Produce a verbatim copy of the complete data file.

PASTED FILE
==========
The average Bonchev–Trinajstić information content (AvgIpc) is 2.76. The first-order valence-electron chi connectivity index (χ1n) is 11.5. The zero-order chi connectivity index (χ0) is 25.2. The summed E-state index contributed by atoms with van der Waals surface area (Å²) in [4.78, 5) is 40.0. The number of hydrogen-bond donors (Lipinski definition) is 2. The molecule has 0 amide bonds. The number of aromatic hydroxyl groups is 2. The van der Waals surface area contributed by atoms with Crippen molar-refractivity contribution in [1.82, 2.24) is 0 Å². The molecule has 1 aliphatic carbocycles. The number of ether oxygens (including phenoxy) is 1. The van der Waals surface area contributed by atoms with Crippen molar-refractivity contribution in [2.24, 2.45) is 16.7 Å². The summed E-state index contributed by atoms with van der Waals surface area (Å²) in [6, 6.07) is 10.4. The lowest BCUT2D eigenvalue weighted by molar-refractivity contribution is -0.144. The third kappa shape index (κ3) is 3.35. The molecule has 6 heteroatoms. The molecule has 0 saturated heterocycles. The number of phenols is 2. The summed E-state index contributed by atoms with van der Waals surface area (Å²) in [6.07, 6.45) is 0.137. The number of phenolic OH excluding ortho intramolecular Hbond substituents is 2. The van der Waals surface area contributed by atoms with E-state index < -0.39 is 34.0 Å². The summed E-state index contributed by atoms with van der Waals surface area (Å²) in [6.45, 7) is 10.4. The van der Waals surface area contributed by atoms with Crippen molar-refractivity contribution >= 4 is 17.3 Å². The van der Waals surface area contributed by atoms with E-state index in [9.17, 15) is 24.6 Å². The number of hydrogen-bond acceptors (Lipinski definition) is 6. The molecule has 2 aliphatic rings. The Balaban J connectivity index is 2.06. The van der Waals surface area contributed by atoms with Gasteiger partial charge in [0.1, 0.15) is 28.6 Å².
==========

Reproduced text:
The average Bonchev–Trinajstić information content (AvgIpc) is 2.76. The first-order valence-electron chi connectivity index (χ1n) is 11.5. The zero-order chi connectivity index (χ0) is 25.2. The summed E-state index contributed by atoms with van der Waals surface area (Å²) in [4.78, 5) is 40.0. The number of hydrogen-bond donors (Lipinski definition) is 2. The molecule has 0 amide bonds. The number of aromatic hydroxyl groups is 2. The van der Waals surface area contributed by atoms with Crippen molar-refractivity contribution in [1.82, 2.24) is 0 Å². The molecule has 1 aliphatic carbocycles. The number of ether oxygens (including phenoxy) is 1. The van der Waals surface area contributed by atoms with Crippen molar-refractivity contribution in [2.24, 2.45) is 16.7 Å². The summed E-state index contributed by atoms with van der Waals surface area (Å²) in [6, 6.07) is 10.4. The lowest BCUT2D eigenvalue weighted by molar-refractivity contribution is -0.144. The third kappa shape index (κ3) is 3.35. The molecule has 6 heteroatoms. The molecule has 0 saturated heterocycles. The number of phenols is 2. The summed E-state index contributed by atoms with van der Waals surface area (Å²) in [6.07, 6.45) is 0.137. The number of phenolic OH excluding ortho intramolecular Hbond substituents is 2. The van der Waals surface area contributed by atoms with E-state index < -0.39 is 34.0 Å². The summed E-state index contributed by atoms with van der Waals surface area (Å²) in [6.45, 7) is 10.4. The van der Waals surface area contributed by atoms with Crippen molar-refractivity contribution >= 4 is 17.3 Å². The van der Waals surface area contributed by atoms with E-state index in [9.17, 15) is 24.6 Å². The number of hydrogen-bond acceptors (Lipinski definition) is 6. The molecule has 2 aliphatic rings. The Balaban J connectivity index is 2.06. The van der Waals surface area contributed by atoms with Gasteiger partial charge in [0.1, 0.15) is 28.6 Å².